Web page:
Wasabi is one of those rare restaurants which takes you
to another place as soon as you enter through the doors.
Outside, a neighbourhood of wonderful Victorian
houses; inside, you could well be in Japan. The décor
is slightly tongue in cheek, with a plethora of smiling
waving cats behind the bar area, but with a Japanese
essence throughout, blending modern canteen-style
eating with traditional lanterns (sit at the back, and you
can watch the chefs cook and prepare your food).

It’s not just about atmosphere here though – the food
is equally central to the whole experience. The top of
the Wasabi menu confidently states: ‘Japanese cuisine
is famous for its ability to delight and satisfy even the
most health- conscious diner.’ Wasabi has really taken this to heart. Indeed, eating here is almost too good to be true. With food so light (and small dishes starting at £1.90), its all too easy to spend the entire evening here eating, eating, eating, and never feel uncomfortably ‘full’. The menu has an incredible variety of choice, that speaks not of a desire to try to please everyone, but purely of the chefs’ ability.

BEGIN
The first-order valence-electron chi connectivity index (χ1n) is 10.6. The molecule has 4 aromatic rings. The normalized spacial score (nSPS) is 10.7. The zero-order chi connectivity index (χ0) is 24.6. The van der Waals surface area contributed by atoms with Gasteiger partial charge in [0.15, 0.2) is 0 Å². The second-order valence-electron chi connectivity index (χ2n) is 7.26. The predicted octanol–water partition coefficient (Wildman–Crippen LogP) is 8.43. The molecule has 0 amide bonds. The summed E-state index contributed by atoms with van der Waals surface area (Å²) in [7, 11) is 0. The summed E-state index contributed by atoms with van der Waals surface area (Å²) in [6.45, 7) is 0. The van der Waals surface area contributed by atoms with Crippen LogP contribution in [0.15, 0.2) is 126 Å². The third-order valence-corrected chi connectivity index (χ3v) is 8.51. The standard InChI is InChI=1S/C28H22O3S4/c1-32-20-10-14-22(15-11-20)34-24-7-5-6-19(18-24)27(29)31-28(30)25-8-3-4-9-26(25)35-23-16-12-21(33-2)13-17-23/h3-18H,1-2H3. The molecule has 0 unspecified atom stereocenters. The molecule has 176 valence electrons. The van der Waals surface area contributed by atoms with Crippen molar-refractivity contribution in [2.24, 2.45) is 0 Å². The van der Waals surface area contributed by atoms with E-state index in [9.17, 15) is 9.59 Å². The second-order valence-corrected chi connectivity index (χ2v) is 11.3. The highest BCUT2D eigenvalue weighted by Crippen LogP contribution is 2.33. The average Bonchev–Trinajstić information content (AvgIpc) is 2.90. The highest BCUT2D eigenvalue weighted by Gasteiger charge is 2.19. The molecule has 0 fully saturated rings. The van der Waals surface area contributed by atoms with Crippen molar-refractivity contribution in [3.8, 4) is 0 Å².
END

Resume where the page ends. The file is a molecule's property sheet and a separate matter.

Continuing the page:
If you’re a sushi fan, the only diffi culty will be where to start – though the 10 piece Nigiri Sushi is highly recommended (£10.80). If you’re not, there is so much more, from vegetarian Yaki Udon noodles to Teriyaki
Chicken. The ultimate all-rounder has to be the Wasabi
Bento Box – a delightful lacquered open box, with
separate compartments for Tuna and Salmon Sashimi, Chicken Teriyaki, Pork in Breadcrumbs, Rice, Miso soup, Californian Rolls – it could easily feed two
and only costs £12.90. Washed down with crisp Japanese beer, or warm sake in earthenware beakers and cups, and finished with fresh Japanese tea, neither you or your wallet will leave feeling empty.